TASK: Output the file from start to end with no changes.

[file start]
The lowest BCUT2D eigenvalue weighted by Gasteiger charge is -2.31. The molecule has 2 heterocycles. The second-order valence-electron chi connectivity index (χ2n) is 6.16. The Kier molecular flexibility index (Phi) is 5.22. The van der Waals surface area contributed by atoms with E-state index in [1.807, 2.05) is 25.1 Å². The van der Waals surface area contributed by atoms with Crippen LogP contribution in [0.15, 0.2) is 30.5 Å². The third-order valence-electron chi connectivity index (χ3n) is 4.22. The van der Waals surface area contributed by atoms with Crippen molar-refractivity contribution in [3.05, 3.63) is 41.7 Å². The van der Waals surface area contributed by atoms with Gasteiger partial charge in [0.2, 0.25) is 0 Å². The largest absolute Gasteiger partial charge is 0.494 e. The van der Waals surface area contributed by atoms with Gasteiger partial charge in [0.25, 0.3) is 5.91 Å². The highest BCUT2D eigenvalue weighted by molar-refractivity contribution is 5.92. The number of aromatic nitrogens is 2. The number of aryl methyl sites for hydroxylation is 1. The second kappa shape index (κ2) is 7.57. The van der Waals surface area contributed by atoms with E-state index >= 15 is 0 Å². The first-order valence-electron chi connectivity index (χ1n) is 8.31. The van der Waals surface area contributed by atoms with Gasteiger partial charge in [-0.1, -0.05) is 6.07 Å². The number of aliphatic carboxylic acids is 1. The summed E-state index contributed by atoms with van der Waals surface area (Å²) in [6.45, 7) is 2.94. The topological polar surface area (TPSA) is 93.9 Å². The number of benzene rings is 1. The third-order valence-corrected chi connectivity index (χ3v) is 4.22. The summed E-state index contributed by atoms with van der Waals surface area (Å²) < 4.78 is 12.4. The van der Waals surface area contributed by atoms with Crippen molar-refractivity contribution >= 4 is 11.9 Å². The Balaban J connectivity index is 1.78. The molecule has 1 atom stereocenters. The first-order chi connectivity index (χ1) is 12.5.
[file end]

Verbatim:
The lowest BCUT2D eigenvalue weighted by Gasteiger charge is -2.31. The molecule has 2 heterocycles. The second-order valence-electron chi connectivity index (χ2n) is 6.16. The Kier molecular flexibility index (Phi) is 5.22. The van der Waals surface area contributed by atoms with E-state index in [1.807, 2.05) is 25.1 Å². The van der Waals surface area contributed by atoms with Crippen LogP contribution in [0.15, 0.2) is 30.5 Å². The third-order valence-electron chi connectivity index (χ3n) is 4.22. The van der Waals surface area contributed by atoms with Crippen molar-refractivity contribution in [3.05, 3.63) is 41.7 Å². The van der Waals surface area contributed by atoms with Gasteiger partial charge in [0.2, 0.25) is 0 Å². The largest absolute Gasteiger partial charge is 0.494 e. The van der Waals surface area contributed by atoms with Gasteiger partial charge in [0.25, 0.3) is 5.91 Å². The highest BCUT2D eigenvalue weighted by molar-refractivity contribution is 5.92. The number of aromatic nitrogens is 2. The number of aryl methyl sites for hydroxylation is 1. The second kappa shape index (κ2) is 7.57. The van der Waals surface area contributed by atoms with E-state index >= 15 is 0 Å². The first-order valence-electron chi connectivity index (χ1n) is 8.31. The van der Waals surface area contributed by atoms with Gasteiger partial charge in [-0.1, -0.05) is 6.07 Å². The number of aliphatic carboxylic acids is 1. The summed E-state index contributed by atoms with van der Waals surface area (Å²) in [6.45, 7) is 2.94. The topological polar surface area (TPSA) is 93.9 Å². The number of benzene rings is 1. The third-order valence-corrected chi connectivity index (χ3v) is 4.22. The summed E-state index contributed by atoms with van der Waals surface area (Å²) < 4.78 is 12.4. The van der Waals surface area contributed by atoms with Crippen molar-refractivity contribution >= 4 is 11.9 Å². The Balaban J connectivity index is 1.78. The molecule has 1 atom stereocenters. The first-order chi connectivity index (χ1) is 12.5.